For those of us more at risk from Corona Virus, over the next few days and weeks, your GP will be in touch to have a difficult conversation with you about care planning. That means a conversation about what your wishes would be, if you become very unwell from COVID-19. We find ourselves in unchartered waters and unprecedented times. Conversations about what might happen if we become seriously unwell, or have to face death are never easy, but they are really important. Here, I invite us to start having those conversations and to think about what really matters to us.
My friend, Lucy Watts, is dying. She knows that her beautiful life will be cut short by the condition which she lives with. Death is something we often find hard to talk about, but it is one thing we can be certain of. How do you feel about death? What are your hopes and fears? Have you thought about what would happen to those around you if you died quite suddenly and unexpectedly? Or if you are facing death yourself, in a very real way, have you thought about your wishes, in terms of care, where you might like to die, and what would be important to you about your funeral? Have you instructed a Power of Attorney? Do they know what you would and wouldn’t want? These are certainly not easy conversations to have, but I am so grateful to Lucy for telling her story and how it has given her the determination to really live:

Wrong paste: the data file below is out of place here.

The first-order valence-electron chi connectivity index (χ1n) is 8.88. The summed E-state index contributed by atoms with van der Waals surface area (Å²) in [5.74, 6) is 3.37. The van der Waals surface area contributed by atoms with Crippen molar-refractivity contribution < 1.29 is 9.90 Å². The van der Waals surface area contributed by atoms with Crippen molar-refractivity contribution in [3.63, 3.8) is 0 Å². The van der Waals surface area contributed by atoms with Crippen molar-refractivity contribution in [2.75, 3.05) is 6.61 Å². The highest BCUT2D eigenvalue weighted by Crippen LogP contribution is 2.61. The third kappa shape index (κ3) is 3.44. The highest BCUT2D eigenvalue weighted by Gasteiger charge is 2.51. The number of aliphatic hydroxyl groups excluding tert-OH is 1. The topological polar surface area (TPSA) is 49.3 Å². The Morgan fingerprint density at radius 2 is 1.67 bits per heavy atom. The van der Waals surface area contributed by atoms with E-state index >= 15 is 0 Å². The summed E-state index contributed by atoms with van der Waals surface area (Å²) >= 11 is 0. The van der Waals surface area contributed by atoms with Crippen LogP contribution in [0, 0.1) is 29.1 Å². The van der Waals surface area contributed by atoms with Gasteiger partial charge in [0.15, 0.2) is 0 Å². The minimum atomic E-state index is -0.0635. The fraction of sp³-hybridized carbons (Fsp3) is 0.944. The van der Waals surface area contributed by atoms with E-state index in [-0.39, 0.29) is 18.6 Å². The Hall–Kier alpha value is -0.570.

Tweet This week I had the privilege of listening to Prof Warren Larkin, advisor to the Department of Health on Adverse Childhood Experiences. This is something I’ve written about on this blog before and Warren has made me more determined than ever to keep talking about this profoundly important issue. This blog draws on his [Continue Reading …]
Tweet We have yet to really face up to the crisis we are in. We keep on pretending that by making a few alterations here and some adjustments there to how we deliver health and social care, we might be able to save the NHS. But this simply isn’t true. Last weekend saw a crisis [Continue Reading …]
Tweet Twice a week I do a ward round at our local nursing home. All of my patients there have profound dementia, and none of them recognise me from one visit to the next. Most of them are doubly incontinent and many of them are unable to communicate and are bed bound. And in that [Continue Reading …]
Tweet I hope that our towns and cities can become compassionate communities in which people live and die well. We need to break through our fears, especially in the UK in talking more openly about death. Share This:
Tweet I hope that Lancaster, the city in which I live may become the first official compassionate city in the UK. I don’t mind if it isn’t, but I do hope that many cities choose to take on this mantle. Here is a beautiful and moving animation of what becoming a compassionate community is about. [Continue Reading …]